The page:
One of David’s loyal bodyguards asked permission to kill Shimei. Slow motion road rage: he would have beheaded the man for his insolence. But David declined, saying, “My own son wants to kill me, what does it matter if this man wants me dead too. Let him yell his curses. Maybe it will get God’s attention. Maybe God will defend me.” So Shimei followed David down the road, yelling and throwing stones.
Psalm 3 records the words that show David’s sentiment at the time: “O LORD, how many are my foes! Many are rising against me; many are saying to me, ‘There is no help for you in God.’”
You don’t have to be very sympathetic toward David to recognize that he was in a tough spot. His own son was out to kill him, a son whom David had once publicly forgiven. David, the great warrior and the unifier of the nation, is now on the run. He is embarrassed and disgraced. In Jerusalem, Absalom goes out of his way to make sure of it.
Remember, this story comes to us from the Ancient Near East. There is no United Nations to appeal to, there is no supreme court to sort things out. So David did what he could. He sent what was left of his forces into battle . . . against their own people, against David’s own son.
David insisted on giving one order to his military leaders. He commands them to “Deal gently for my sake with the young man Absalom.” Everyone knew the order, but it wasn’t followed. David’s son was killed by the personal guards of David’s loyal general.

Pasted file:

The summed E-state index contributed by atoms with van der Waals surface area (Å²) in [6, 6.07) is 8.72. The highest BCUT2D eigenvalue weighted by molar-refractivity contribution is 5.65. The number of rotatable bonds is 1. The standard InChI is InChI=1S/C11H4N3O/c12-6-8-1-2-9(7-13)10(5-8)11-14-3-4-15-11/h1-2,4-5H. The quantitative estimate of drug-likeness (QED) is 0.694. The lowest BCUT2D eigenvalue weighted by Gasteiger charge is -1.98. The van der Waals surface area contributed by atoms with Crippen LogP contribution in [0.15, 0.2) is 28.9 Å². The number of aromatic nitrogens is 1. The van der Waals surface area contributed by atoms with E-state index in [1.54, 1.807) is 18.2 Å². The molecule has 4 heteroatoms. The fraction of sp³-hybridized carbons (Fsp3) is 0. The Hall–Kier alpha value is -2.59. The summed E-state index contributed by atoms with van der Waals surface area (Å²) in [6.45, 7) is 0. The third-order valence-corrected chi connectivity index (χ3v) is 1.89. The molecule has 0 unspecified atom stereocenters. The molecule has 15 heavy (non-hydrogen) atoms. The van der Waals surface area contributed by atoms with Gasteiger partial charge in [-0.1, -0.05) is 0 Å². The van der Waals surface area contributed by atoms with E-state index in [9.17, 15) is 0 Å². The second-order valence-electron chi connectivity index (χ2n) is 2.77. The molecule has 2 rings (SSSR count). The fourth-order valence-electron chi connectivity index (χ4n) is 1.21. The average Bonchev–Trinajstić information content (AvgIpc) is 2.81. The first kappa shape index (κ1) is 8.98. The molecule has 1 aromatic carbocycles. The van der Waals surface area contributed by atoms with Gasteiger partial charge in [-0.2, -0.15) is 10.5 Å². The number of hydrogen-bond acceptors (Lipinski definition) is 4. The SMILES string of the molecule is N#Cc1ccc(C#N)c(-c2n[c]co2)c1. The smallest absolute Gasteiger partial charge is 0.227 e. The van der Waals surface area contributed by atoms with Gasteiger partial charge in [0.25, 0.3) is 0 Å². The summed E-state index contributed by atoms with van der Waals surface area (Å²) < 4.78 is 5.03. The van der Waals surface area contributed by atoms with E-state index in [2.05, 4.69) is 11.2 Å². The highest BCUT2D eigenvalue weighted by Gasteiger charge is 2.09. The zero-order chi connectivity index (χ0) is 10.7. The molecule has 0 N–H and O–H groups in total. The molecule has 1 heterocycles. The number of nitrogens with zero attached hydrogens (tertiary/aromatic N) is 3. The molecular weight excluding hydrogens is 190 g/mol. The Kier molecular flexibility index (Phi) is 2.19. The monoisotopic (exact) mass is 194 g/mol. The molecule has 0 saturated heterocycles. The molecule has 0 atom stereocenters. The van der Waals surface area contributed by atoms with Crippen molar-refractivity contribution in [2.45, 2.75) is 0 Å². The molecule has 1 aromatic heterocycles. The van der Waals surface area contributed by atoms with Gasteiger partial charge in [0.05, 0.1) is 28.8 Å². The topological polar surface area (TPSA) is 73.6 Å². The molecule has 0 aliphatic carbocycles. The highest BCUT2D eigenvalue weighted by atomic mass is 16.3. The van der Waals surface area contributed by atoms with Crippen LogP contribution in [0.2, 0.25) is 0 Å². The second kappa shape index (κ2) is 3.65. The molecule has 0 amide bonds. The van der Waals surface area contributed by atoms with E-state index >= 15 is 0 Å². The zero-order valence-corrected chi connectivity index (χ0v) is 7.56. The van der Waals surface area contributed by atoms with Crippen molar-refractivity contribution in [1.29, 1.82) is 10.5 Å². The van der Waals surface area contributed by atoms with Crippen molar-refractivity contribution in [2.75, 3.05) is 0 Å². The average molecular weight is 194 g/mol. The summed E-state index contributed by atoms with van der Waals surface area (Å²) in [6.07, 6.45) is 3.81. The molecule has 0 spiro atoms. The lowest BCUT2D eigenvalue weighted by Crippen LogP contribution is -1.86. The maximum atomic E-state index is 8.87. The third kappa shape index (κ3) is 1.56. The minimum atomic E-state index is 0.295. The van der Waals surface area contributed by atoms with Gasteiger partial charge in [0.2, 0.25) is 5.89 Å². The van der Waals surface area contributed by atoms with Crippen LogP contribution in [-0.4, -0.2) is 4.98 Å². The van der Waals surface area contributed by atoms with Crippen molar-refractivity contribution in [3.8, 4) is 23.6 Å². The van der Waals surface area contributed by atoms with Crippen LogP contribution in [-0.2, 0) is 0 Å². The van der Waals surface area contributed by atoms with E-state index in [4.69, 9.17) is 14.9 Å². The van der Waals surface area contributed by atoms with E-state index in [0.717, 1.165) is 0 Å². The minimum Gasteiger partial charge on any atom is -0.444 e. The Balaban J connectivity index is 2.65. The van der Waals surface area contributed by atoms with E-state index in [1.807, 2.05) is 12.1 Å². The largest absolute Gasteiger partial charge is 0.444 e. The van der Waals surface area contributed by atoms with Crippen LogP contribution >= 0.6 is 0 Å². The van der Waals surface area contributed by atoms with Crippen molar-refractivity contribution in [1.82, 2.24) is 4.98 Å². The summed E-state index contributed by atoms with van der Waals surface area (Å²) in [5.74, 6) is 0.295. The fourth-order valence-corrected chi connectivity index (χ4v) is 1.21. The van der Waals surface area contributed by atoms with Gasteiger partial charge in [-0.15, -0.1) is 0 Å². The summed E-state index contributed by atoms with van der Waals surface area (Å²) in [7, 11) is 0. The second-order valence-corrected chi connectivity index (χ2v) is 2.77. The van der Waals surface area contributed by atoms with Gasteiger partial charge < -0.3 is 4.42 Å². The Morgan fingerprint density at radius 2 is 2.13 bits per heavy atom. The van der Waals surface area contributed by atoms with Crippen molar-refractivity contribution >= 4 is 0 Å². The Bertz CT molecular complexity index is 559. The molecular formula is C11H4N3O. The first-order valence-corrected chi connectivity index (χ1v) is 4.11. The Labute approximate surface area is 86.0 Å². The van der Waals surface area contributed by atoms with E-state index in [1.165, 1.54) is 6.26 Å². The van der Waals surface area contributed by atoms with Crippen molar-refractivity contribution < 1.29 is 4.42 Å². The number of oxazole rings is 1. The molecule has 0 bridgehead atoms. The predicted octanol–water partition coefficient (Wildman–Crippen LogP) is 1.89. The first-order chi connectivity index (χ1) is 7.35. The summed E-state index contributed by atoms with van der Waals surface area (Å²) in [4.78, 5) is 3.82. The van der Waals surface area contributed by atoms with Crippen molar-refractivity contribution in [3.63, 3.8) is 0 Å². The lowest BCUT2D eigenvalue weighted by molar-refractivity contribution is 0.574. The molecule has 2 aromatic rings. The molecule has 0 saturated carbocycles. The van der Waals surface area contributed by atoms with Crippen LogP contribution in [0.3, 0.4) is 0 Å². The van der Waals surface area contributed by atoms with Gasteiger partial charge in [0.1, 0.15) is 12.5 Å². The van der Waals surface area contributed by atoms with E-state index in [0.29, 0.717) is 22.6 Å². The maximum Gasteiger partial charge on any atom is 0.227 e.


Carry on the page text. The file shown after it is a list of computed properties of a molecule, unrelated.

When David received the news, the relief and vindication of the victory evaporated into grief. His son was dead. David wept. He moaned, “O my son Absalom my son, my son Absalom! Would I had died instead of you, O Absalom, my son, my son!”
David’s grief was so public that his soldiers were ashamed. They snuck back from the battlefield, as though they were the losing party and not the victors, as though they had not just saved the life of the king and his family. David’s grief was unchecked.
It’s hard to know what to make of David here. Has his situation just gone from bad to worse, from having his life at risk to having a child dead? Or was David naively hoping for too much. Did he expect a solution to his son’s malevolence that was without justice?
Whether or not we can see the logic in David’s grief, the text makes it clear that he was devastated. But perhaps the illogic is itself instructive.